Blyth Church

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We have often seen the Church of St Mary and St Martin, Blyth from the A1, thought it looked an interesting building and we ought to visit…

We had been to Hodstock Priory for the snowdrops (see separate review) and on leaving had seen signs saying ‘Blyth Church open today’. It was too good a chance to miss. The church is in the centre of the village reached up a lane through a gateway. There is plenty of parking by the church. Entry is through the side gate to the left of the south porch.

The church was first built in 1088 as a Benedictine Priory and later on was extended when the parish church was added at the side. Relations between the parish and the priory were not always good and at one point the two were separated by a wall.

Inside the original Norman building is delightful with sturdy pillars and rounded arches gradually subsiding under the weight of the stones. There was no east end window but there was a wall painting depicting the Day of Judgement. After the Dissolution of the Monasteries this was covered with whitewash and was only discovered 35 years ago. Apart from small pieces where the colours can still be seen all that is left are the black outlines of the figures. Even so it is still a remarkably powerful painting. The bottom of the painting was destroyed when the family vault of the Mellish family was built against the east wall. This later moved onto the north wall. This is a splendid structure.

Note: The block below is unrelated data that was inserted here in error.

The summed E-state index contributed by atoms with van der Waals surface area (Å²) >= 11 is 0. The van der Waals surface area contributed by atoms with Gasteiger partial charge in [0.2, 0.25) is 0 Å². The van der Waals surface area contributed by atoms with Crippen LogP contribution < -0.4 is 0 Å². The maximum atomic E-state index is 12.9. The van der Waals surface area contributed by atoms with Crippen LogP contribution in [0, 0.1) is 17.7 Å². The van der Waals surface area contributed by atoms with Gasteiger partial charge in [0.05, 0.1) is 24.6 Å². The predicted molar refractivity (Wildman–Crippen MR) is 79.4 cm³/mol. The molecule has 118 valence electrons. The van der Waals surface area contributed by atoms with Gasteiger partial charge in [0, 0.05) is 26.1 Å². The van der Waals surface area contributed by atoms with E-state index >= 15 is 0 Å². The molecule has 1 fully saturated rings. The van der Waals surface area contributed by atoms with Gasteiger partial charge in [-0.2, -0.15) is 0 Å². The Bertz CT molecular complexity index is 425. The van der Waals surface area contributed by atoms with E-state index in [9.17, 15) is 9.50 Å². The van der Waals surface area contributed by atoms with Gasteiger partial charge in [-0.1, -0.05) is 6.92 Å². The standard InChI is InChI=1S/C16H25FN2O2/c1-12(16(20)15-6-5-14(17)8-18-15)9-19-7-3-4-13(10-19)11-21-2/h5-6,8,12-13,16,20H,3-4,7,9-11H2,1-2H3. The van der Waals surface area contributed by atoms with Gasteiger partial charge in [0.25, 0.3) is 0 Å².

The altar screens were decorated with paintings of saints but these were disfigured during the Dissolution.

At the back of the church on the north wall are diamond shaped panels called hatchments which had the coat of arms of the deceased painted on them and were carried in the funeral procession and later hung in the church.

Look up at the bosses in the centre aisle. They have carvings of a green man, green dragon and green lion. The head of the green man is tiny and surrounded by heavy foliage.

Home made cakes and scones were on sale with tea and coffee at the back of the church.

This was a very well worth while visit.

There is information about the wall painting here:

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